An OpenSea employee bought NFTs before they were promoted on the marketplace’s homepage, which angered traders have been quick to condemn and call out as insider trading.
Chastain bought highly-valued collectibles before they were prominently displayed on the market’s homepage, selling for inflated prices before keeping the profits in his personal wallet.
Insider trading – where individuals use non-public knowledge about a company for financial advantage – is illegal in most regulated markets.
But the NFT market does not have such restrictions.
OpenSea – the largest NFT trading platform in the world – has published a blog post that appears to confirm the accusations, describing the events as “incredibly disappointing.”
Chastain’s shady practice was uncovered earlier this week when Twitter user ‘Zuwu’, wrote: “Hey @opensea why does it appear @natechastain has a few secret wallets that appears to buy your front page drops before they are listed, then sells them shortly after the front-page-hype spike for profits, and then tumbles them back to his main wallet with his punk on it?”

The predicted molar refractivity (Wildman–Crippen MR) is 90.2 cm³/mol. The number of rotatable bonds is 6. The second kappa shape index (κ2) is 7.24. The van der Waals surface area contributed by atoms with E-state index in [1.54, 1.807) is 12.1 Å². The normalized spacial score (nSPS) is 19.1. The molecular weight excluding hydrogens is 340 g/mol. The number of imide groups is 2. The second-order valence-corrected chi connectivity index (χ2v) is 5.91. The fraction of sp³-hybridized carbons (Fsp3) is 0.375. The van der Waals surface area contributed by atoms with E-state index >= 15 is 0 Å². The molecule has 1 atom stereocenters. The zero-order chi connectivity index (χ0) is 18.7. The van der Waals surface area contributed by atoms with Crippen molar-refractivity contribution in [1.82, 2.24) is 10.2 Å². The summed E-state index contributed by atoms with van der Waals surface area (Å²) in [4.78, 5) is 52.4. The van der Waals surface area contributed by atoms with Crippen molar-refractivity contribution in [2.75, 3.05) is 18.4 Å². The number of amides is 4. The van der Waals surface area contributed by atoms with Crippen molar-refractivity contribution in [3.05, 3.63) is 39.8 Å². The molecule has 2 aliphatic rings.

‘Zuwu’ included links to blockchain records that backed up the accusation.
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In a blog post on Wednesday, OpenSea confirmed that an employee had indeed used insider knowledge to purchase NFTs before they were featured on the homepage.
“Yesterday we learned that one of our employees purchased items that they knew were set to display on our front page before they appeared there publicly,” the post stated.
“This is incredibly disappointing. We want to be clear that this behavior does not represent our values as a team. We are taking this very seriously and are conducting an immediate and thorough review of this incident so that we have a full understanding of the facts and additional steps we need to take.”
“We’re conducting a thorough review of yesterday’s incident and are committed to doing the right thing for OpenSea users,” OpenSea CEO Devin Finzer said in a tweet.
Non-Fungible Tokens are bought using cryptocurrency, most commonly Ethereum (ETH), and stored on a permanent digital ledger called the blockchain, where every transaction is logged and made publicly available.
Some of the most expensive NFT’s ever sold have fetched eye-watering amounts as investments in digital collection proliferate despite the concept being inherently controversial.